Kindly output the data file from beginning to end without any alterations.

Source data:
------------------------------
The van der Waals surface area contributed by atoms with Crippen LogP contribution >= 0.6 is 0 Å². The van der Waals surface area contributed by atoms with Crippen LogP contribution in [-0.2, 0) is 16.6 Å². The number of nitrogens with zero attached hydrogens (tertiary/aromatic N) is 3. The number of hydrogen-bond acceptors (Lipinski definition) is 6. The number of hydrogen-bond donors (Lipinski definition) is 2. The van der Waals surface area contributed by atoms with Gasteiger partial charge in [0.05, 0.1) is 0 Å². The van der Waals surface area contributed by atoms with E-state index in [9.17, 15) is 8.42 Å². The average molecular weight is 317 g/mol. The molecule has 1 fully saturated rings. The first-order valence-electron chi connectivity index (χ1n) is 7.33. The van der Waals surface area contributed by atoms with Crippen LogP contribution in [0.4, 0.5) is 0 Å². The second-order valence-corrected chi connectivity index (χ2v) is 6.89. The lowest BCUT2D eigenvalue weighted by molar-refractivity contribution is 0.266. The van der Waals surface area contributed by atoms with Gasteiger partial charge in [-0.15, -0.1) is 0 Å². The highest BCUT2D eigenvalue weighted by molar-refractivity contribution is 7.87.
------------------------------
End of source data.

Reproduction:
The van der Waals surface area contributed by atoms with Crippen LogP contribution >= 0.6 is 0 Å². The van der Waals surface area contributed by atoms with Crippen LogP contribution in [-0.2, 0) is 16.6 Å². The number of nitrogens with zero attached hydrogens (tertiary/aromatic N) is 3. The number of hydrogen-bond acceptors (Lipinski definition) is 6. The number of hydrogen-bond donors (Lipinski definition) is 2. The van der Waals surface area contributed by atoms with Gasteiger partial charge in [0.05, 0.1) is 0 Å². The van der Waals surface area contributed by atoms with E-state index in [9.17, 15) is 8.42 Å². The average molecular weight is 317 g/mol. The molecule has 1 fully saturated rings. The first-order valence-electron chi connectivity index (χ1n) is 7.33. The van der Waals surface area contributed by atoms with Crippen LogP contribution in [0.4, 0.5) is 0 Å². The second-order valence-corrected chi connectivity index (χ2v) is 6.89. The lowest BCUT2D eigenvalue weighted by molar-refractivity contribution is 0.266. The van der Waals surface area contributed by atoms with Gasteiger partial charge in [-0.15, -0.1) is 0 Å². The highest BCUT2D eigenvalue weighted by molar-refractivity contribution is 7.87.